On Breaking Convention

Every week our president breaks another convention, he opts out of a G7 communique or criticizes the Fed. Decorum and tradition seem to be out the window with the morning tweets. Strategic or self-aggrandizing? It’s hard to assess the mix at this point but it is what he promised.

Beyond the daily news, young people experience an unprecedented amount of precedent breaking: unpredictable weather, new forms of currency, and new internet business models.

As we reported in our paper on the future of work, young people will face more novelty and complexity that we can imagine–something maybe five or ten times as much as I did even with my Information Age career.

We owe it to the next generation to get them ready–both for how to cope with all the convention breaking but also a framework for how and when they should break convention.

Rebel With a Cause

Francesca Gino, a social science professor at Harvard Business School, who has spent much of her career studying convention breakers. “Rebels are people who break rules that should be broken,” said Gino. “They break rules that hold them and others back, and their way of rule breaking is constructive rather than destructive. It creates positive change.”

Gino notes the example of iconoclastic Italian chef Massimo Bottura who often starts the day by sweeping the street outside the restaurant (a little leadership by example). He uses unconventional means to motivate his staff, like asking them to create a dish inspired by a song.

To break convention, Gino stresses the importance of thinking like a beginner. And since that’s hard for experts, she urges including beginners in the process to introduce good questions and fresh ideas.

Belgian nonprofit MyMachine is a great example of innovation spurred by beginners. They ask children what their dream machine would do and then asks design students to help them prototype it. The naive dreams of the children are sometimes silly but often profound.

Design Thinking Challenges Convention

Students at One Stone, an innovative Boise high school, use design thinking to challenge convention in their project-based curriculum and across the community.

Adapted from Stanford’s d.School, the One Stone approach starts with seeking to understand, then, through user experience interviews, exercising empathy with people impacted by a particular context or challenge. With potential users, solutions are constructed and tested. It’s breaking convention but often incrementally and usually with people that might be impacted.

One Stone isn’t alone, there is a growing army of schools applying design thinking to challenges big and small including many in southern California: High Tech High, Design 39, and Del Lago Academy to name a few. But the movement in nationwide. Check out Purdue Polytech in Indianapolis, and great Pittsburgh area districts like Montour and South Fayette.

Be Intentional About Being Unconventional

Conventions exist for good reasons. They are the fabric of trust that forms the basis of culture.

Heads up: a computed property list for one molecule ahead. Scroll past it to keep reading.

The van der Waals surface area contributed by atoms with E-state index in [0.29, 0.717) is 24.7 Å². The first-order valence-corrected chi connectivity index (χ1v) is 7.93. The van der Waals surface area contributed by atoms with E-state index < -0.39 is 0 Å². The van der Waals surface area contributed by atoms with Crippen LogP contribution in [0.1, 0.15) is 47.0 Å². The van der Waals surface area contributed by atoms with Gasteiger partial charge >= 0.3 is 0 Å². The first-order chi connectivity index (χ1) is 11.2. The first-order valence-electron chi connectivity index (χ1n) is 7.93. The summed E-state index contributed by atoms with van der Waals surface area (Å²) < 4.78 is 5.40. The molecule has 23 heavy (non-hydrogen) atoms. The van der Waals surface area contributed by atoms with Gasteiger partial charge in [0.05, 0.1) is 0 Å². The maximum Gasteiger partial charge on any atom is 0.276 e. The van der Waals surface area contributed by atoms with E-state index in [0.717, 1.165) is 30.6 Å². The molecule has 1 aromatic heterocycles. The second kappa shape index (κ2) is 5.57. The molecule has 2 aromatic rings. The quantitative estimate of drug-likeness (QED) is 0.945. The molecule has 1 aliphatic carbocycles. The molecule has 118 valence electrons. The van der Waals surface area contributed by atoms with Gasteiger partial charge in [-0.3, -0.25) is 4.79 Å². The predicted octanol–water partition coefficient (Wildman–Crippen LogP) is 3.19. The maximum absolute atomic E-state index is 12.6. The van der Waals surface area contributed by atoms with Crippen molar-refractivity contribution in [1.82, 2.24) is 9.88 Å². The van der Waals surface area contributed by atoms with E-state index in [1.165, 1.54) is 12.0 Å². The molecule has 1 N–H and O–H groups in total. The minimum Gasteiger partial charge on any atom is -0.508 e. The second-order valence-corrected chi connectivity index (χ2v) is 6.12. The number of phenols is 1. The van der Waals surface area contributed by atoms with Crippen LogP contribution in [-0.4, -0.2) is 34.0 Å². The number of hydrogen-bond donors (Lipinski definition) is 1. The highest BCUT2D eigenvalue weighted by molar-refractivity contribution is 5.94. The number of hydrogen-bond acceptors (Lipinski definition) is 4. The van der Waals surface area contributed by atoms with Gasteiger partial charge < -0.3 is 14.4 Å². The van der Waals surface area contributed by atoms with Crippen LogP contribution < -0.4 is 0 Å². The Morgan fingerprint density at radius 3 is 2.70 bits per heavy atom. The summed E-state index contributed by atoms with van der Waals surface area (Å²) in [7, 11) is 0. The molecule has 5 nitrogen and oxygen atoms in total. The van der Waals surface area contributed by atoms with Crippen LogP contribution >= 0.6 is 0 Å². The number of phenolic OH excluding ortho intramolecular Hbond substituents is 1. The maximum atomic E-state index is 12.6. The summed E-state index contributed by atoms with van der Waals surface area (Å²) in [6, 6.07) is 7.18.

Community, as theologian Henri Nouwen said, is obedience practiced together. Conventions build trust that enable a functioning society.

But some conventions get stale and need to be updated. We come to understand others as being repressive for underrepresented groups. A convention is worth breaking when it could boost equity–when there is an opportunity to share access, to offer dignity, to lift, to teach, to heal, to care.

Breaking conventions may have benefits but it almost always comes at a cost. Adam Posen, President, Peterson Institute for International Economics, said Trump’s unconventional actions are killing foreign investment in the US. People invest where they can anticipate favorable results, but Trumps “hostility to globalization is ruining the United States’ attractiveness as a place to do business,” according to Posen.

Julia Freeland Fisher from the Christensen Institute is a leading advocate for disruptive innovation. But she’s also mindful that disruption involves winners and losers–and sometimes unintended consequences. Speaking to One Stone students high school about disrupting for good, she asked them to keep potential losers in mind and look for ways to avoid the downside of change.

Students at the new generation of design-focused schools like One Stone learn to break conventions not to draw attention, but to make things better. Posen and Fisher add a reminder that when breaking convention, we should consider all the potential unintended consequences.

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Tom Vander Ark

Tom Vander Ark is the CEO of Getting Smart. He has written or co-authored more than 50 books and papers including Getting Smart, Smart Cities, Smart Parents, Better Together, The Power of Place and Difference Making. He served as a public school superintendent and the first Executive Director of Education for the Bill & Melinda Gates Foundation.

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